The switch, the hits, the pressure
A month later, I'm locked in a fascinating chat with Wales' most capped rugby union international, barely able to get a word in edgeways as he waxes lyrical about the addictive pull of league.
The 35-year-old ran in his first Super League try in Crusaders' terrific weekend win at Wakefield. Reason enough, I thought, to give the man they call 'Alfie' a bell, now the dust has settled on a blood and thunder first month in the game.
Thomas made his league debut against Catalan Dragons after 100 international union appearances for Wales, and three for the Lions
"The rugby league world is absolutely great, it's going really well for me," he told me, before talking about that famous first try in Crusaders colours. I sensed this breakthrough would be significant for Thomas, but when a man who has played 100 times for his country at union rates a relatively run-of-the-mill league try as a career highlight then it's clear it means a lot more.
"Scoring my first try was, for me, a massive moment of acceptance," he said. "Playing on the wing, there is pressure to score your first try. It is like a football club signing a new striker - there is pressure on him to score his first goal.
"It was one of my most memorable moments, and the special memory for me was all my team-mates piling on instantly so I couldn't even celebrate! It was awesome.
"To get that kind of respect from the players here in such a short space of time was really special for me. It was as though I had finally become a rugby league player. Seeing my name on the Wakefield scoreboard was the moment I felt I was actually part of this team and contributing something."
Not only was this a landmark moment for Thomas, and arguably for British sport, too, but it meant his arduous league baptism could be archived to the memory banks.
"You got smacked on your debut, didn't you?" I suggested, harking back to his short-lived bow against the raw French force of Catalans Dragons. Thomas laughed, before recalling the smashing he took before being helped off the field in a heap.
"I sat down with our assistant coach Iestyn Harris after that game and it was obvious where I'd gone wrong," he said. "I got whacked and beat up pretty badly. During the game, I thought to myself 'woah these are massive hits', but watching the game back it was clear I was just running really wrong. I was angle-running like a union player and not like a league player. We fixed that over one video session.
"I'm still doing little things wrong but that's because my instincts are still those of a union player. That will change."
So a month into the game, the big question: How does rugby league compare to union? We've seen Lee Smith and Chev Walker return from union after failing to make an impact, so how has Thomas found the adjustment the other way?
"The hits are without a doubt much bigger in league than union, it's a big difference," he said. "Players can line you up more and it is just pure, brute force in the tackle without worrying too much about the technique. It makes for much bigger hits but it also makes for more of a game, if I'm honest.
"There are a lot more deception plays going on, a lot more footwork than union, and a lot more tough-guy ball carriers. When you get a good mixture of all three, it makes for a really good game of rugby league."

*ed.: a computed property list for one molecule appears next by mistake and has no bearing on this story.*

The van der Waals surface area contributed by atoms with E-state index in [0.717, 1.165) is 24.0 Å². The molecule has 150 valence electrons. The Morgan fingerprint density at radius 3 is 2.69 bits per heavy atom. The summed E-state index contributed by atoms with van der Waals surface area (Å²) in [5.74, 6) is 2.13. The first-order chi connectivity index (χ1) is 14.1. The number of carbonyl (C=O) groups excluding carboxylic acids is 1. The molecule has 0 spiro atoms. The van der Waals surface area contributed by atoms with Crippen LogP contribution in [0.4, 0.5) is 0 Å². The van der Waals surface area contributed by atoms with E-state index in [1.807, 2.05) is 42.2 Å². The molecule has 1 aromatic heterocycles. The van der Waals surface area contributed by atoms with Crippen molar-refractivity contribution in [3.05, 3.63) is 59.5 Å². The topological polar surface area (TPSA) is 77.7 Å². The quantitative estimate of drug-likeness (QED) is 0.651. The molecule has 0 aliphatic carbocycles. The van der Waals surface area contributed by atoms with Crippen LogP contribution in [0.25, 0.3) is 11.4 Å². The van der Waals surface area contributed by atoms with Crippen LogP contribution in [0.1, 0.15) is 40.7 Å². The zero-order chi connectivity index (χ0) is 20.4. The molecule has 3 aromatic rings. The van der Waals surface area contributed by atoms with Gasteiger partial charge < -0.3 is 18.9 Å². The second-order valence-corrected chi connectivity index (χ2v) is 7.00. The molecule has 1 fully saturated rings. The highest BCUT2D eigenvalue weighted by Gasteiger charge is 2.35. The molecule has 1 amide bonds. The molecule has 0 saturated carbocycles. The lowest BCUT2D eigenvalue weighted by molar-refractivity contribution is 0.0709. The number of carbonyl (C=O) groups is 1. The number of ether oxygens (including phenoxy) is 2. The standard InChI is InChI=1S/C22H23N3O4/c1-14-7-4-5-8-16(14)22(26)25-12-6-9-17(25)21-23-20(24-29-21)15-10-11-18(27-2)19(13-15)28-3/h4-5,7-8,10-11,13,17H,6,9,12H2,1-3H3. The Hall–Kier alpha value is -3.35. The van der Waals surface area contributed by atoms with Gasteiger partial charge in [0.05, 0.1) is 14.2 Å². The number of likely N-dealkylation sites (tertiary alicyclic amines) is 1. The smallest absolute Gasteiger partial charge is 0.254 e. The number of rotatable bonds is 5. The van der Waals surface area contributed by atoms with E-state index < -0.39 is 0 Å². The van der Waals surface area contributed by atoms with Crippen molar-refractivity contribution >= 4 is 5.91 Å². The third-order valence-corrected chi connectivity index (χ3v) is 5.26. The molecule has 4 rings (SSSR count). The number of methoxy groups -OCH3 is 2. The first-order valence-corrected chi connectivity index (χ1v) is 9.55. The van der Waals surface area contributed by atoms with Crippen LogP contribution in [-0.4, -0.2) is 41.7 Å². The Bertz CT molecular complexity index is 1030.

Thomas clearly gets it, even after just two starts, and his enthusiasm is infectious. Even before that ill-fated debut, his coach, Brian Noble, told me Thomas would be a star. 'Nobby' called me after training one day raving about what he'd seen from his new winger. But Thomas is under no illusions how much he has to learn as he settles into his 18-month contract in the 13-man game.
"I never realised how much goes on that you don't actually see," he said. "I thought it must be an easy game to play, but now I know as an outsider you wouldn't have a clue about some of the things that go on, and that was a big wake-up call for me when I came here."
But what does Thomas really want to get out of this game? What goals does he have in this foray into league?
"A sportsman without ambition is, in my opinion, not a sportsman," he said with trademark resolve. "I always have huge ambition. Immediately I want to become a Crusaders regular and be a success here. The squad is talented, the coaches are amazing, and that is the perfect recipe for success.
"My ultimate ambition is to be part of a successful rugby league team in north Wales and I'd love the chance to play international league for Wales. Being a dual-code international is never something I could turn down. It would be brilliant."
My understanding is that Thomas may not be the last Welsh international to switch codes this year. Andy Powell - he of boozy late-night golf buggy fame - is my tip to join his former international team-mate at Crusaders, although talk of a switch for Gavin Henson is premature. Contact has been made between Henson's advisers and Crusaders, but Mr Charlotte Church (just engaged!) is in no rush to quit union just yet. Powell, though appears far more likely, and Thomas is keen to team up again and share this new challenge with his good pal.
"I know Powelly really well as a person and player and he will fit right into this squad," he reckons. "He's a fun guy with a top work ethic. He is big, fast, fit and has great feet, so he will take to this game brilliantly.
"I reckon it will take him a couple of weeks to adjust and then he will be a huge success. Age is on his side and I think, if and when he does come over to league, it could be the start of a journey that sees him end up playing international rugby league".
If Powell is tempted, he won't be short of advice from Thomas. The bigger picture, too, is that the Rugby Football League's gamble on giving this Welsh side a licence is finally starting to look a decent call.